He was not disappointed.
Price, making his fourth All-Star appearance in six big-league seasons, told reporters during Monday's media availability that he has a comfort level in Tampa Bay and would prefer to remain with the Rays' organization.
But he said he has come to grips with the team's financial limitations since negotiations toward a long-term contract stalled during the 2012-13 offseason and he knows a trade is more a question of when than if.
"Coming up in our organization, I've seen it happen before with guys like (James) Shields and (Matt) Garza and Delmon (Young) and (Jason) Bartlett,'' Price said. "We've had quite a few guys at this point in the season go through the trade rumors.
"Since 2012, (the Rays and I) both understood that for Tampa to continue the kind of success we've had over the past five or six years, this is the way they operate. I would love to stay there and for us to continue to be successful. But I don't know if that's a possibility.''
Price will be eligible for free agency in November 2015, and the Rays can't afford another nine-figure contract with third baseman Evan Longoria in the early stages of a deal that could be worth $144.6 million through 2023. As a 28-year-old power lefty with an 80-46 career record and a Cy Young Award on his resume, Price has abundant appeal to contending teams looking for a difference-maker down the stretch this season and for 2015.
The Dodgers are one potential suitor for Price because of their financial resources and deep supply of minor-league prospects. But the Angels, Giants, Cardinals, Mariners, Braves, Yankees and Blue Jays are other clubs that have been mentioned in speculation.
The Rays, who bottomed out at 24-42 on June 10, have won 20 of their last 31 to pull within eight games of a wild card berth. But ESPN.com's playoff tracker still gives them only a 3.9 percent chance of making the postseason this year.
Price said he tries to steer clear of trade rumors, but he's inevitably reminded of his status when he checks in on Twitter and other social media.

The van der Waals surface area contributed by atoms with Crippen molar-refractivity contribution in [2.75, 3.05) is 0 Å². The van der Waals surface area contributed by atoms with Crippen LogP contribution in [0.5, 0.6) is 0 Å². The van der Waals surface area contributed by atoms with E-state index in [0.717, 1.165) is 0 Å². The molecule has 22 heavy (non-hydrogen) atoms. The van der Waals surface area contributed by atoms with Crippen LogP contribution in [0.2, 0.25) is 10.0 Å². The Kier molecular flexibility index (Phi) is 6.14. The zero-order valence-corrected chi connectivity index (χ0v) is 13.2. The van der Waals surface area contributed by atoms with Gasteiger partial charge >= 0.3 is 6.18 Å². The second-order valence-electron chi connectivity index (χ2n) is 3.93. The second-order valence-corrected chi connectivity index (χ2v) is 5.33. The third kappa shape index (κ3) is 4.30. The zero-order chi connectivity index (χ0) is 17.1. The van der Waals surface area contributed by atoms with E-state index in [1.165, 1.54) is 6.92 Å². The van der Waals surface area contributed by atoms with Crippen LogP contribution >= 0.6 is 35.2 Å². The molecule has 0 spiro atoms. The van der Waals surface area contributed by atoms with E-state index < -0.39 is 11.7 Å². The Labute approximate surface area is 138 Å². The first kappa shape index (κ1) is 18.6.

"I kind of know what's come out when I wake up in the morning and a different fan base will say, 'You'll look good in red' or whatever color that team wears,'' Price said. "I've had a lot of Rays fans reaching out to me, too, saying how much they appreciate me and they want me to stay. Those are the fans I've been pitching for the last six or seven years. It's special.''
Price is one of several players in Minneapolis whose future is hazy because of pending free agency, or constant losing, or a team's desire to shed salary and go in a different direction with younger, more affordable talent.
Philadelphia second baseman Chase Utley, Boston pitcher Jon Lester, San Diego closer Huston Street and Colorado shortstop Troy Tulowitzki also spent the All-Star media availability answering questions about where they could land over the coming weeks.
Tulowitzki is a four-time All-Star who's having an MVP-caliber season with the Rockies. But he's in the middle of a $157.75 million contract that runs through 2020 and might be too extravagant for a Colorado franchise that's headed for its fourth straight sub-.500 season. At the same time, Tulowitzki admits the losing in Denver has taken a toll on him.
"The one thing that sticks out is that I want to play for a winner,'' Tulowitzki said. "I'd love for that to happen in Colorado. At the end of the year, you sit down with the organization and see if they feel like they can put a winning ballclub together or if they want to go in a different direction. It's something that has to be answered.
"But definitely, winning is most important to me. I'm at the halfway point of my career and the times that I've won, I've been a lot better off. I've been in a better mood and it makes it fun to come to the ballpark.''
Utley is one of several Phillies at the center of trade rumors this month with the team languishing in last place in the NL East at 42-53. Shortstop Jimmy Rollins, outfielder Marlon Byrd, closer Jonathan Papelbon and starters Cliff Lee and Cole Hamels are other prominent Phillies who could be targeted by contending teams seaching for upgrades.
Utley and Rollins both have 10 years of big-league service time and more than five years of time with the Phillies, so they would have to give their consent for any deal to take place.
"I've talked to guys who've played for the Phillies and gone on to other organizations, and the grass isn't always greener on the other side,'' Utley said. "I've picked some brains over the past few years, and I really enjoy Philadelphia. I love playing baseball in Citizens Bank Park and I love playing in front of the Philly fans. There's no better place to play in my opinion. Obviously winning is important, and I would like to do that in Philadelphia.''
Utley, whose contract includes a series of vesting options that could keep him with the Phillies through 2018 provided he stays healthy, was asked where he envisions being in August.
"That's a good question,'' he said. "If I was a betting man, I would say there will probably be no change.''
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